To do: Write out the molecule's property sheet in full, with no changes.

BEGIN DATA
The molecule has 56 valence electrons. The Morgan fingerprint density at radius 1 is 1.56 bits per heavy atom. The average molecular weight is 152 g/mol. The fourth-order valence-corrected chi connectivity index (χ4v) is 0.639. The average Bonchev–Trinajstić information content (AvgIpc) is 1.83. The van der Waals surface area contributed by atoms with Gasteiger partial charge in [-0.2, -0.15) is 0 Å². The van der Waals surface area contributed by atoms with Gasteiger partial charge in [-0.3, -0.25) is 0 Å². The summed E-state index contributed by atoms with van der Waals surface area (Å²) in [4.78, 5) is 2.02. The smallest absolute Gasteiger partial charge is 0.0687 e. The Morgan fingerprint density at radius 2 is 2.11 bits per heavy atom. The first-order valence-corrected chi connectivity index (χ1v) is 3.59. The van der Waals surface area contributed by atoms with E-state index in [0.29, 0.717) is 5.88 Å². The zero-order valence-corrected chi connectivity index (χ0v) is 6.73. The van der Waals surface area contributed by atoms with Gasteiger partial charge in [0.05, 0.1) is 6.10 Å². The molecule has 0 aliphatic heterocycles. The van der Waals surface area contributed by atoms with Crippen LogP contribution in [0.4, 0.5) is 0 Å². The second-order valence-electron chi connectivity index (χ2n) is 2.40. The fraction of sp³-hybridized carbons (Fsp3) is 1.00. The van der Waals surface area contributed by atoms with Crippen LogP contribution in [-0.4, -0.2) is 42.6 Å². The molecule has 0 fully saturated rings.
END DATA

The molecule has 56 valence electrons. The Morgan fingerprint density at radius 1 is 1.56 bits per heavy atom. The average molecular weight is 152 g/mol. The fourth-order valence-corrected chi connectivity index (χ4v) is 0.639. The average Bonchev–Trinajstić information content (AvgIpc) is 1.83. The van der Waals surface area contributed by atoms with Gasteiger partial charge in [-0.2, -0.15) is 0 Å². The van der Waals surface area contributed by atoms with Gasteiger partial charge in [-0.3, -0.25) is 0 Å². The summed E-state index contributed by atoms with van der Waals surface area (Å²) in [4.78, 5) is 2.02. The smallest absolute Gasteiger partial charge is 0.0687 e. The Morgan fingerprint density at radius 2 is 2.11 bits per heavy atom. The first-order valence-corrected chi connectivity index (χ1v) is 3.59. The van der Waals surface area contributed by atoms with E-state index in [0.29, 0.717) is 5.88 Å². The zero-order valence-corrected chi connectivity index (χ0v) is 6.73. The van der Waals surface area contributed by atoms with Gasteiger partial charge in [0.05, 0.1) is 6.10 Å². The molecule has 0 aliphatic heterocycles. The van der Waals surface area contributed by atoms with Crippen LogP contribution in [0.4, 0.5) is 0 Å². The second-order valence-electron chi connectivity index (χ2n) is 2.40. The fraction of sp³-hybridized carbons (Fsp3) is 1.00. The van der Waals surface area contributed by atoms with Crippen LogP contribution in [-0.4, -0.2) is 42.6 Å². The molecule has 0 fully saturated rings.